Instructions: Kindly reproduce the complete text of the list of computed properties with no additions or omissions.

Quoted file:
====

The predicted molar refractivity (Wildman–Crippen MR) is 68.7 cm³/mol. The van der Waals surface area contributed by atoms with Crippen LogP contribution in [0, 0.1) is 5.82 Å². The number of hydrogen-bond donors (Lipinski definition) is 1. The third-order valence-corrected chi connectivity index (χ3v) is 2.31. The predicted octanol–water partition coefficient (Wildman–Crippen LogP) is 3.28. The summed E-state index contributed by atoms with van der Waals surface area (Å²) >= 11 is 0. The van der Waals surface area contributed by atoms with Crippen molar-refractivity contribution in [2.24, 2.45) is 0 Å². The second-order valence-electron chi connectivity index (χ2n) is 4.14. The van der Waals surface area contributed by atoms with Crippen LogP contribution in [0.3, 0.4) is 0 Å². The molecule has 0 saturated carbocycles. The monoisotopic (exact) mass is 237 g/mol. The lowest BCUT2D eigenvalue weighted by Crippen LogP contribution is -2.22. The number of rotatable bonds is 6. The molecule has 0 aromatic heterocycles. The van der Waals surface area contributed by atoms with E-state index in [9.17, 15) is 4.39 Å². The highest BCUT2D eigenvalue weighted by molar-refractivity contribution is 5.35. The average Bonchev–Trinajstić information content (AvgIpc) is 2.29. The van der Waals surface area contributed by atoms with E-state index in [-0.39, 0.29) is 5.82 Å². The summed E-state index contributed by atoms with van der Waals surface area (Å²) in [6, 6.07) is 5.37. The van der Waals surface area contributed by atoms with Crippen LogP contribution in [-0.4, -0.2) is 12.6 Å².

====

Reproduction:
The predicted molar refractivity (Wildman–Crippen MR) is 68.7 cm³/mol. The van der Waals surface area contributed by atoms with Crippen LogP contribution in [0, 0.1) is 5.82 Å². The number of hydrogen-bond donors (Lipinski definition) is 1. The third-order valence-corrected chi connectivity index (χ3v) is 2.31. The predicted octanol–water partition coefficient (Wildman–Crippen LogP) is 3.28. The summed E-state index contributed by atoms with van der Waals surface area (Å²) >= 11 is 0. The van der Waals surface area contributed by atoms with Crippen molar-refractivity contribution in [2.24, 2.45) is 0 Å². The second-order valence-electron chi connectivity index (χ2n) is 4.14. The van der Waals surface area contributed by atoms with Crippen LogP contribution in [0.3, 0.4) is 0 Å². The molecule has 0 saturated carbocycles. The monoisotopic (exact) mass is 237 g/mol. The lowest BCUT2D eigenvalue weighted by Crippen LogP contribution is -2.22. The number of rotatable bonds is 6. The molecule has 0 aromatic heterocycles. The van der Waals surface area contributed by atoms with E-state index in [9.17, 15) is 4.39 Å². The highest BCUT2D eigenvalue weighted by molar-refractivity contribution is 5.35. The average Bonchev–Trinajstić information content (AvgIpc) is 2.29. The van der Waals surface area contributed by atoms with E-state index in [-0.39, 0.29) is 5.82 Å². The summed E-state index contributed by atoms with van der Waals surface area (Å²) in [6, 6.07) is 5.37. The van der Waals surface area contributed by atoms with Crippen LogP contribution in [-0.4, -0.2) is 12.6 Å².